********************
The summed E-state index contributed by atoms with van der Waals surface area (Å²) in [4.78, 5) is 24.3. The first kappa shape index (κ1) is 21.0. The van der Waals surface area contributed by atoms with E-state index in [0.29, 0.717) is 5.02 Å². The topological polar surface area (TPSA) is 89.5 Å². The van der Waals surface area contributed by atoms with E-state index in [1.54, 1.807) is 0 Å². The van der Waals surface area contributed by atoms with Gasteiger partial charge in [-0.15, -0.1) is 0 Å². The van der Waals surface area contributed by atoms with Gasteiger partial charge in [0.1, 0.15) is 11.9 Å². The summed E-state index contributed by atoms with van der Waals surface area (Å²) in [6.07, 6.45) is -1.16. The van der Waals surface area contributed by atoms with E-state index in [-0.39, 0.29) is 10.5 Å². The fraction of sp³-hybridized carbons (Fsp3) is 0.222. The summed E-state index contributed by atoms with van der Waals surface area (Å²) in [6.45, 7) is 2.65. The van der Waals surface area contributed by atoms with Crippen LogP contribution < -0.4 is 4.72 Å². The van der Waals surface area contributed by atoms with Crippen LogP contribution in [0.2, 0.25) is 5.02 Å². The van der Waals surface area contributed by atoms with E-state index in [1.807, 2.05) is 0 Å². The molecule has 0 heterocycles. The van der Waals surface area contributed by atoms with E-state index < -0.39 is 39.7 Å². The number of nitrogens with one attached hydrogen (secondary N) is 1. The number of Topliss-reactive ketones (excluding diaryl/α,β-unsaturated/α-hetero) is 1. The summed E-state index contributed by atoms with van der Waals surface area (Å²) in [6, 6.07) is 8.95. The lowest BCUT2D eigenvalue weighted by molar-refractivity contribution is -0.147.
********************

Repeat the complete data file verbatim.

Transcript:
The summed E-state index contributed by atoms with van der Waals surface area (Å²) in [4.78, 5) is 24.3. The first kappa shape index (κ1) is 21.0. The van der Waals surface area contributed by atoms with E-state index in [0.29, 0.717) is 5.02 Å². The topological polar surface area (TPSA) is 89.5 Å². The van der Waals surface area contributed by atoms with E-state index in [1.54, 1.807) is 0 Å². The van der Waals surface area contributed by atoms with Gasteiger partial charge in [-0.15, -0.1) is 0 Å². The van der Waals surface area contributed by atoms with Gasteiger partial charge in [0.1, 0.15) is 11.9 Å². The summed E-state index contributed by atoms with van der Waals surface area (Å²) in [6.07, 6.45) is -1.16. The van der Waals surface area contributed by atoms with E-state index in [-0.39, 0.29) is 10.5 Å². The fraction of sp³-hybridized carbons (Fsp3) is 0.222. The summed E-state index contributed by atoms with van der Waals surface area (Å²) in [6.45, 7) is 2.65. The van der Waals surface area contributed by atoms with Crippen LogP contribution < -0.4 is 4.72 Å². The van der Waals surface area contributed by atoms with Crippen LogP contribution in [0.2, 0.25) is 5.02 Å². The van der Waals surface area contributed by atoms with E-state index in [1.807, 2.05) is 0 Å². The molecule has 0 heterocycles. The van der Waals surface area contributed by atoms with E-state index < -0.39 is 39.7 Å². The number of nitrogens with one attached hydrogen (secondary N) is 1. The number of Topliss-reactive ketones (excluding diaryl/α,β-unsaturated/α-hetero) is 1. The summed E-state index contributed by atoms with van der Waals surface area (Å²) in [6, 6.07) is 8.95. The lowest BCUT2D eigenvalue weighted by molar-refractivity contribution is -0.147.